I don't think it was even dinnertime when I pulled into a motel. I was exhausted, so Sam had to be totally wasted. When I got out of the car, he followed with his hand, like he didn't want me to let go of him.

"You wanna come in with me? I'm gonna get our room." I asked, but I don't think he heard me. I shut the car door and kept as much of an eye on him as I could while I checked us in.

When I got back to the car, Sam was in the driver's seat, with his hands on the wheel. He hadn't moved the seat back, so his knees were jammed against the dashboard. He wouldn't have been able to drive like that even if he was alert and coherent. I cleared my throat and he looked at me. And didn't move. So I nodded to the passenger seat and after a minute of thinking about it, Sammy slid over again.

I got in and picked up the bag of pretzels and water bottle that got pushed to the floor when Sam slid past them. Sam pushed his hand toward me again, and I put my hand over his and purposely took a long way around to our room so I didn't have to let go again so soon, and I didn't let go until we were both out of the car and my giant little brother was standing next to me at the trunk of the car.

I knew if something happened right then, if we had to suddenly hunt something, if we came under attack from some bad guy, supernatural or not, I knew that Sam could and would react to the situation, put his grief and agony aside and deal with the threat. Putting our feelings aside was something we were both raised to.

But there was no hunt, no bad guy, so Sam could deal with his pain, we could deal with it, the best that we could. And so my gigantic little brother stood beside me at the trunk of the car, with rounded shoulders, bowed head, watching every move my hands made, waiting blankly for me to hand him his backpack and lead the way to the motel room.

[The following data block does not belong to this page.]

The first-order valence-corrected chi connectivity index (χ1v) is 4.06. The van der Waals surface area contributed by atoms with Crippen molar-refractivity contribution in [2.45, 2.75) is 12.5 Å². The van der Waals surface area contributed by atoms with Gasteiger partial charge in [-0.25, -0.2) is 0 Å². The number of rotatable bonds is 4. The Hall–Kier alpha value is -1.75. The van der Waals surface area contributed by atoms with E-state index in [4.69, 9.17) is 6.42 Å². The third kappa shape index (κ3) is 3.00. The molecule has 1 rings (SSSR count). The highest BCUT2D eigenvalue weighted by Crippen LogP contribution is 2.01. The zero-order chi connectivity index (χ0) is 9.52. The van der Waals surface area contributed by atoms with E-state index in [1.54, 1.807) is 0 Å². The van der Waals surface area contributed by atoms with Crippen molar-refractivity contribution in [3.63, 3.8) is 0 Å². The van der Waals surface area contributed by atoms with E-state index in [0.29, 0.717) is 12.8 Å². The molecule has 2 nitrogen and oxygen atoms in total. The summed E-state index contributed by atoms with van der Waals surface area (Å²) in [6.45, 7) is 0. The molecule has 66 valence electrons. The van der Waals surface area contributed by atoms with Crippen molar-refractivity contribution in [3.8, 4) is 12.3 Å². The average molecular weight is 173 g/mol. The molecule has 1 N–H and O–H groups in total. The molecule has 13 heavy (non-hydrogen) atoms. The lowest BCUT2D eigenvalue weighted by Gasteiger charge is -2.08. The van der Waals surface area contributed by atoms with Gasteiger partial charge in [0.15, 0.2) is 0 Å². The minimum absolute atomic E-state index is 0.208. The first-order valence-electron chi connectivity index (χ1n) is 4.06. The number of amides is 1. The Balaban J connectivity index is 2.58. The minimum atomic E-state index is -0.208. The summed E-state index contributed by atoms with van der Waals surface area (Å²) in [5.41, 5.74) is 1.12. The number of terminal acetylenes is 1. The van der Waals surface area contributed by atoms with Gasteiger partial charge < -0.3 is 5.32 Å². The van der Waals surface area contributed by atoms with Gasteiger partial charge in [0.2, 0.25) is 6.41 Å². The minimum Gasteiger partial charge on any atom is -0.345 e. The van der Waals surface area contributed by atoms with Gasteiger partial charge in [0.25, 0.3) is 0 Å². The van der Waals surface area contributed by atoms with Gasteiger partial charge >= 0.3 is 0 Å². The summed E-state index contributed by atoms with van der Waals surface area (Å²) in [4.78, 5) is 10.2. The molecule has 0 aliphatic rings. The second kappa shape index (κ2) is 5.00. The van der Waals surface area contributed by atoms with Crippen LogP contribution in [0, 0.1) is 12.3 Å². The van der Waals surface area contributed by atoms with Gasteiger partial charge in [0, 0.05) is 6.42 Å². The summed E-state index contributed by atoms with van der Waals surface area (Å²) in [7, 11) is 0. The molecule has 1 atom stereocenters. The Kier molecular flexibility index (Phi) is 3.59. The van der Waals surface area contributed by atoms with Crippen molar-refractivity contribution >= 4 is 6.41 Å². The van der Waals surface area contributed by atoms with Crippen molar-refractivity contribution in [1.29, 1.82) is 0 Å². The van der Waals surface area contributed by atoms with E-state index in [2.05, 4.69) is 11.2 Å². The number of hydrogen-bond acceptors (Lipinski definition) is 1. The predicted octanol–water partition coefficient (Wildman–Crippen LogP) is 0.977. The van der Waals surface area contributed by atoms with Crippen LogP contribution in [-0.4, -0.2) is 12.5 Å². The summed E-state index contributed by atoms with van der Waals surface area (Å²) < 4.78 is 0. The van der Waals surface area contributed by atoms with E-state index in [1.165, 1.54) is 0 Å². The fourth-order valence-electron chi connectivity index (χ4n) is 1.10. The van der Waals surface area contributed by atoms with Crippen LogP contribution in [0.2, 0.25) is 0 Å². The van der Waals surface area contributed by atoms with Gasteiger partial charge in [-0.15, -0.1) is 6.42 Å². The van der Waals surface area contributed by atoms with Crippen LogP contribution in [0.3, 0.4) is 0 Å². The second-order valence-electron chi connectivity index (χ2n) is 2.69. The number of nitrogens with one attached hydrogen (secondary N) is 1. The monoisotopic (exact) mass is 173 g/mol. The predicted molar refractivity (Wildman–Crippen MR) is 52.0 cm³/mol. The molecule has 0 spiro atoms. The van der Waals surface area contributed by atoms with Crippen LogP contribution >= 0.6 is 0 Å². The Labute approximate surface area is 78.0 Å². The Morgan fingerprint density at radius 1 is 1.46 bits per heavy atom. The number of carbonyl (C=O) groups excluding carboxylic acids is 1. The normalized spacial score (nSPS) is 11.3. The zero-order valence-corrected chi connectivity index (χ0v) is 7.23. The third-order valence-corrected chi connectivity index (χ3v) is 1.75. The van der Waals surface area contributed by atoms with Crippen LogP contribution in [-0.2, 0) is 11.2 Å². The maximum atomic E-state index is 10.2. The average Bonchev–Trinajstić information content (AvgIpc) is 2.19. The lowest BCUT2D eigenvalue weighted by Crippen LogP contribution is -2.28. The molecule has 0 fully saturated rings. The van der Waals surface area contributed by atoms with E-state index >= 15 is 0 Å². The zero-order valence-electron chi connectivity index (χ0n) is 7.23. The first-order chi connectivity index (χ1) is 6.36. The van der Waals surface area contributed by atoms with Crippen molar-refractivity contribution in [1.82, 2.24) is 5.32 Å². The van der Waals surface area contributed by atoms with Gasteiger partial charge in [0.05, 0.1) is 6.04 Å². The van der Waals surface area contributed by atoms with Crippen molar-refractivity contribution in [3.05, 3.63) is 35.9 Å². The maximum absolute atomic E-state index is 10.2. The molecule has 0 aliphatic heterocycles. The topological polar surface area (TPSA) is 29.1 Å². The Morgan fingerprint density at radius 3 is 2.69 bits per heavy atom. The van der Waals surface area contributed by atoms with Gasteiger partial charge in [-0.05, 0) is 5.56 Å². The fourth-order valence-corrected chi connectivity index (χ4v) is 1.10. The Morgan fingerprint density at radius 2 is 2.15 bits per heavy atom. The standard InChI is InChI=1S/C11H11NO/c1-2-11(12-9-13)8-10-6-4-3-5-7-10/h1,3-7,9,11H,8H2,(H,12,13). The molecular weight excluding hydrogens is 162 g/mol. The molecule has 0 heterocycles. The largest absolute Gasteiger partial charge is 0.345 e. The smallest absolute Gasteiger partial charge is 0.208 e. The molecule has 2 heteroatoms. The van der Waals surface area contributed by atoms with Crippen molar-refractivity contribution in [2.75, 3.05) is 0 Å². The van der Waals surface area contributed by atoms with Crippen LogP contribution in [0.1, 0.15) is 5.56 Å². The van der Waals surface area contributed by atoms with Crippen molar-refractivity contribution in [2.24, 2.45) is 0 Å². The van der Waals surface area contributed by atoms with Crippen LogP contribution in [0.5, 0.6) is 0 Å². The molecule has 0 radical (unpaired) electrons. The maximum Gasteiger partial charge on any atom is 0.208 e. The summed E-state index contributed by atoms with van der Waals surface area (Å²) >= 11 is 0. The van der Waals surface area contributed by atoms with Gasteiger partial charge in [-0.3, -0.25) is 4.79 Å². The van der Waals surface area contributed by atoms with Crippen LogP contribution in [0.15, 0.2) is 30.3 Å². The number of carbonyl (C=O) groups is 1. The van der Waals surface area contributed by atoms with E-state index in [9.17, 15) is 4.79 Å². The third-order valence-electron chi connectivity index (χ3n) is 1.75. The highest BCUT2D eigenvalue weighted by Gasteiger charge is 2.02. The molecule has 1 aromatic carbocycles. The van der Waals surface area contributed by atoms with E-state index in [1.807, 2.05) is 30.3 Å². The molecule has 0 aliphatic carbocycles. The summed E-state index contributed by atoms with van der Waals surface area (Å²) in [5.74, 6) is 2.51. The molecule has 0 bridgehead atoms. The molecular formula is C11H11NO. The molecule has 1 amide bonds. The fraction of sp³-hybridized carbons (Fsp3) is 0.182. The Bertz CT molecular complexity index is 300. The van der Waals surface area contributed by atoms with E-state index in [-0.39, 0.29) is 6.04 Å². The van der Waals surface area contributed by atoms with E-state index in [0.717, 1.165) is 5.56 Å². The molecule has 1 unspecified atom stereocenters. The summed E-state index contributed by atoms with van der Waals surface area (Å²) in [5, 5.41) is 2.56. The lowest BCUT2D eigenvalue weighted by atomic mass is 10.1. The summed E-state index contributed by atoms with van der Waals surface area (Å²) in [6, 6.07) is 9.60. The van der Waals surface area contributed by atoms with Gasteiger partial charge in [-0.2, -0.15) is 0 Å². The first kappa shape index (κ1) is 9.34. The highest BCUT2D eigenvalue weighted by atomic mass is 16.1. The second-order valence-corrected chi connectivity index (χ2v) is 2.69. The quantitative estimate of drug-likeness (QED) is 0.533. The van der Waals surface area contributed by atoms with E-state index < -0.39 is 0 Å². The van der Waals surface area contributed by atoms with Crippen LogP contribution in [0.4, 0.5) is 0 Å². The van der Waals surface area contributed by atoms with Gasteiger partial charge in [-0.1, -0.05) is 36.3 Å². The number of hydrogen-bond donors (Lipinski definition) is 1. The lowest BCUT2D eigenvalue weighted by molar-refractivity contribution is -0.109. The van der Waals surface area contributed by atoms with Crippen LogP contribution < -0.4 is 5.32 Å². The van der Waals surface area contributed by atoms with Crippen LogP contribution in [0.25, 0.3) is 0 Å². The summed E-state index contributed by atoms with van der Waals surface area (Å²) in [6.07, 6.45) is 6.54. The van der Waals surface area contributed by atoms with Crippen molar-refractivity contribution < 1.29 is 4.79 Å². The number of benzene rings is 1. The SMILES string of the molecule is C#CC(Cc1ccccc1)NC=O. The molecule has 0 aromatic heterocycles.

I was still talking, giving him a running monologue of what he could see I was doing, 'here's your backpack, I've got my duffel, I'm gonna shut the trunk now…' but I didn't think he was hearing me. I wanted to put my hand on Sam's arm and give him a gentle shake and get him to look at me, make some connection, make sure he was still in there. Make sure he knew that I was there. I settled for just touching his arm as I moved to the door of our motel room, and Sam followed along behind, blank, completely and utterly blank.

So, I opened the motel door and set my stuff on the first bed, and Sam came in behind me and headed for the far bed. I went back to the car and got the weapons and the water and pretzels and the salt, and when I went back into the room, Sam was still making his way to his bed. I salted the room and used the bathroom and checked the heat in the room and Sam had only just got to the bed.

I could understand that. As long as you're moving, even if it's just in the passenger seat of a moving car or creeping along across a tiny motel room, as long as you're moving, it keeps you - or feels like it keeps you - one step ahead of the grief.

And if you stop, you die.

When Sam finally made it all the way to his bed, he stood there, staring at it like he knew what he had to do but he didn't want to do it. So I kept on with my monologue and pulled his backpack off his shoulder and propelled him down to sitting on the bed. I told him he'd have a shower and some food and then some sleep, and while I talked and he heard me or not, I crouched down and pulled off his boots and socks.